July 25, 2006
Living a perfect and detached song
Lauren started the session with a quote:
�To the extent one knows god, one becomes god.�
Srini started the check-in. He said that he is discovering that meditation or silence slows down time for him. He said that when many things are going on, being silent for a few minutes makes a big difference to how he proceeds with his tasks. He said that what he does after the silence, while it seems to be slow, actually gets done on time.
I shared a quote by Einstein:
"Put your hand on a hot stove for a minute, and it seems like an hour. Sit with a pretty girl for an hour, and it seems like a minute. That's relativity."
The kind of time that Einstein talks about in the quote is called �psychological time� � time as it is perceived by a person in a given situation. This is different from �physical time� � time as it is measured by looking at a clock.
We could say the same about space too � psychological space and physical space.
Time and space are �apparatus of perception� and not real entities (as defined by Kant � more here). If the very apparatus of perception itself is experienced subjectively (which means relatively), then surely we need to seriously question the widespread practice of valuing objective entities (say, $20) more than subjective experiences (say, a smile).
Lauren said that sometimes she feels that her life is not real and the observer who is noticing it is the only reality. At other times, she said, everything in a moment feels very real and all sorts of emotions come into play.
Jay said that there is not only a psychological time but also psychological action � activities that we indulge in that give us the satisfaction of doing something while we ignore what is really important.
Examples of such activities are: frequently checking emails, formatting a document before finishing it, attending many meetings, defending ones point of view beyond its usefulness etc.
Seema said that in her experience in practicing music, many times she is bored. But found that unless she stays in the practice long enough through the boring parts, she cannot reach the really enjoyable parts of the practice.
She also said that she just started experimenting with whether it is possible to stay focused on practicing music 24 hours a day regardless of what she is doing throughout the day. That is, she wants to keep the spirit of music in her consciousness even if she is eating or cleaning or reading.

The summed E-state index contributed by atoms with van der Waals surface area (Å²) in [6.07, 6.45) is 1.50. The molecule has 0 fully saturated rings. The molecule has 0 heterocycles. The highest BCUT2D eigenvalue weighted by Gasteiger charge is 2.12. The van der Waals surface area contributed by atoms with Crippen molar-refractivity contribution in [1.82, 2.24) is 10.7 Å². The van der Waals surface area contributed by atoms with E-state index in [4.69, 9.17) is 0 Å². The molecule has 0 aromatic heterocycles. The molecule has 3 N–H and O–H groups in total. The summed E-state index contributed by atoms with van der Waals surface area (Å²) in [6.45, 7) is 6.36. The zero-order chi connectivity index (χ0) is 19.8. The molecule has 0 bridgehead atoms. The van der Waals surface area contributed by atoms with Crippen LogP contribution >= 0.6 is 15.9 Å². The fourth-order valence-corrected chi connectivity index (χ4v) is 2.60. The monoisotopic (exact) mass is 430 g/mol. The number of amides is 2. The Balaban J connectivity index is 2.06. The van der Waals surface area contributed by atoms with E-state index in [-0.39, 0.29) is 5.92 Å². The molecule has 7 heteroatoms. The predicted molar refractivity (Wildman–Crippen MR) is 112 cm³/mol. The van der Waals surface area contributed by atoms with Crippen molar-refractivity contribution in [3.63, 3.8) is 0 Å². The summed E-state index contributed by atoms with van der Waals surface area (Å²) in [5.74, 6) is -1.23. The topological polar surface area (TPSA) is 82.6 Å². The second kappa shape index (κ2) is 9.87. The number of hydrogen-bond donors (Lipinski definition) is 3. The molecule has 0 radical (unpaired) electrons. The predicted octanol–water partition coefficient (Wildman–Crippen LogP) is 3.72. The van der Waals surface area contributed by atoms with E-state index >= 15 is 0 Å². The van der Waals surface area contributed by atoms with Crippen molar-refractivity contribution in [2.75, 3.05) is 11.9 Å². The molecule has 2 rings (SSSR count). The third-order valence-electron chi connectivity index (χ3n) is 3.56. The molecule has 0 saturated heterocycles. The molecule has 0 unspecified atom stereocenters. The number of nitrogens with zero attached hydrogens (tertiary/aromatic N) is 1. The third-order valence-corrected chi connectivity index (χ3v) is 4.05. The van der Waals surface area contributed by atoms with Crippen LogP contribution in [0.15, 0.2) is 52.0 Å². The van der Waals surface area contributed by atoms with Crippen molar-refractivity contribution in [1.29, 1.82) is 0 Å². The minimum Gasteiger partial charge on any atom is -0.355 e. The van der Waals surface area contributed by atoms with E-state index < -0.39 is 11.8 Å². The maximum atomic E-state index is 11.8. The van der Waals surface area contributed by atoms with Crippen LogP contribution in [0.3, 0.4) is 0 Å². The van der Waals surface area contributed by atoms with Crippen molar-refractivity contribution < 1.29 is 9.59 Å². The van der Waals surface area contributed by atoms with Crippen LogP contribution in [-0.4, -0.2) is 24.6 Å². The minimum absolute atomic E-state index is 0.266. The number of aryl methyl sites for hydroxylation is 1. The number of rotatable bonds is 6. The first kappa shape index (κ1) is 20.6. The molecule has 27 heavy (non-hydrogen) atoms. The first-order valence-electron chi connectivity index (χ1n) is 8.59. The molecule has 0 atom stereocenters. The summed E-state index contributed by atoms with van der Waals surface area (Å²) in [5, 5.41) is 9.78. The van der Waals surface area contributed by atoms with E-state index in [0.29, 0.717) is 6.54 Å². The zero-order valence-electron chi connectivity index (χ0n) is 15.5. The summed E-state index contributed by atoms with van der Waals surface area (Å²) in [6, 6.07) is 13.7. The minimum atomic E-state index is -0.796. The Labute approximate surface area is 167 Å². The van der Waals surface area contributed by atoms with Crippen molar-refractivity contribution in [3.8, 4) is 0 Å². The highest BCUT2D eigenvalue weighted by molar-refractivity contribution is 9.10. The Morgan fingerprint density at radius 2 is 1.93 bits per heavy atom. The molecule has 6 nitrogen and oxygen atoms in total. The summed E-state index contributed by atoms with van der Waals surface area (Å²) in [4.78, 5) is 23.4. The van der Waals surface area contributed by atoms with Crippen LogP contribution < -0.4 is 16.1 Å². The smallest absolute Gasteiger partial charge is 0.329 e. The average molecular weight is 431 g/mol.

Perhaps one way to do this is to apply some of the principles of practicing music throughout the day: Loving what you do, yielding to the natural pace and rhythm of a task, appreciating silence, repeating for perfection, enormous patience�
This kind of lifestyle could have significant impact on the few hours of actual music practice I guess.
I said that I want to use language (in talking, writing etc) more in service of real actions instead of using it for pure �about talk� � that is talk that conceptually points to some reality without linking it to any action.
Vijay said that he was affected by the recent bomb blasts in Mumbai to some extent. But then, he said, he doesn�t know what to do about it because such events are peripheral to his life.
Manju said that her need to belong to a family, a group, a community etc is at once both fulfilling and limiting. It is fulfilling because a large part of her identity is made of her family and community. It is limiting because the capacity to relate to and contribute to a larger world is greater than what one could build from within a narrow identity.
Jay said that one cannot totally eliminate belonging and the way to overcome the limitations of ones belonging is to expand ones identity by choosing to belong to a larger circle.
It looks like if one keeps longing for more life from a narrow identity, one could never be happy.
Seema asked, �If belonging limits us, we should be detached. But how could one be detached and yet be involved (belong) with ones family and friends?